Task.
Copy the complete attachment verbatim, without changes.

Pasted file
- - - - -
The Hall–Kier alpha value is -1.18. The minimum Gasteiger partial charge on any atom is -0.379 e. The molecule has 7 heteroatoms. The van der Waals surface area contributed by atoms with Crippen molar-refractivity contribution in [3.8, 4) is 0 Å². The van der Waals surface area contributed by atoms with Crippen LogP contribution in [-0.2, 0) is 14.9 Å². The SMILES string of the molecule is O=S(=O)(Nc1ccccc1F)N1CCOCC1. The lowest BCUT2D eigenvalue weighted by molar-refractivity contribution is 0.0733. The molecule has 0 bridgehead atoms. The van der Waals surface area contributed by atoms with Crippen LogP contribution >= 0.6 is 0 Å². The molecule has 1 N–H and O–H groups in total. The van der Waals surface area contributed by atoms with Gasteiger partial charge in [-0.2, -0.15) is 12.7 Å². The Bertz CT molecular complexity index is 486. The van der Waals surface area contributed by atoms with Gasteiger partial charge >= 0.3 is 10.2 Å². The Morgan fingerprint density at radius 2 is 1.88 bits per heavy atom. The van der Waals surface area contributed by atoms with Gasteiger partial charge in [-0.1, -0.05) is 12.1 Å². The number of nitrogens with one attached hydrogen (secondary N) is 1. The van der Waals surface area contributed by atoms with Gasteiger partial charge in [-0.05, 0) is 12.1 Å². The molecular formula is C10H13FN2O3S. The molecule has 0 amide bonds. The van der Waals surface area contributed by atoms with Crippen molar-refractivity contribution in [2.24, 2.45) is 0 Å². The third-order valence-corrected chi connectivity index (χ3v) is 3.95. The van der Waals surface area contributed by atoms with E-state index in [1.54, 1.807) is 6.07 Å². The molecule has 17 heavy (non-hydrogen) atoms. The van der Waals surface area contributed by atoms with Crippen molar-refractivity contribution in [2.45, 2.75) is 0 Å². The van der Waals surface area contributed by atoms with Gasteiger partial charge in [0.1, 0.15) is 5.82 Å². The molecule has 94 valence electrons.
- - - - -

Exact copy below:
The Hall–Kier alpha value is -1.18. The minimum Gasteiger partial charge on any atom is -0.379 e. The molecule has 7 heteroatoms. The van der Waals surface area contributed by atoms with Crippen molar-refractivity contribution in [3.8, 4) is 0 Å². The van der Waals surface area contributed by atoms with Crippen LogP contribution in [-0.2, 0) is 14.9 Å². The SMILES string of the molecule is O=S(=O)(Nc1ccccc1F)N1CCOCC1. The lowest BCUT2D eigenvalue weighted by molar-refractivity contribution is 0.0733. The molecule has 0 bridgehead atoms. The van der Waals surface area contributed by atoms with Crippen LogP contribution >= 0.6 is 0 Å². The molecule has 1 N–H and O–H groups in total. The van der Waals surface area contributed by atoms with Gasteiger partial charge in [-0.2, -0.15) is 12.7 Å². The Bertz CT molecular complexity index is 486. The van der Waals surface area contributed by atoms with Gasteiger partial charge >= 0.3 is 10.2 Å². The Morgan fingerprint density at radius 2 is 1.88 bits per heavy atom. The van der Waals surface area contributed by atoms with Gasteiger partial charge in [-0.1, -0.05) is 12.1 Å². The number of nitrogens with one attached hydrogen (secondary N) is 1. The van der Waals surface area contributed by atoms with Gasteiger partial charge in [-0.05, 0) is 12.1 Å². The molecular formula is C10H13FN2O3S. The molecule has 0 amide bonds. The van der Waals surface area contributed by atoms with Crippen molar-refractivity contribution in [2.24, 2.45) is 0 Å². The third-order valence-corrected chi connectivity index (χ3v) is 3.95. The van der Waals surface area contributed by atoms with E-state index in [1.54, 1.807) is 6.07 Å². The molecule has 17 heavy (non-hydrogen) atoms. The van der Waals surface area contributed by atoms with Crippen molar-refractivity contribution in [2.45, 2.75) is 0 Å². The van der Waals surface area contributed by atoms with Gasteiger partial charge in [0.1, 0.15) is 5.82 Å². The molecule has 94 valence electrons.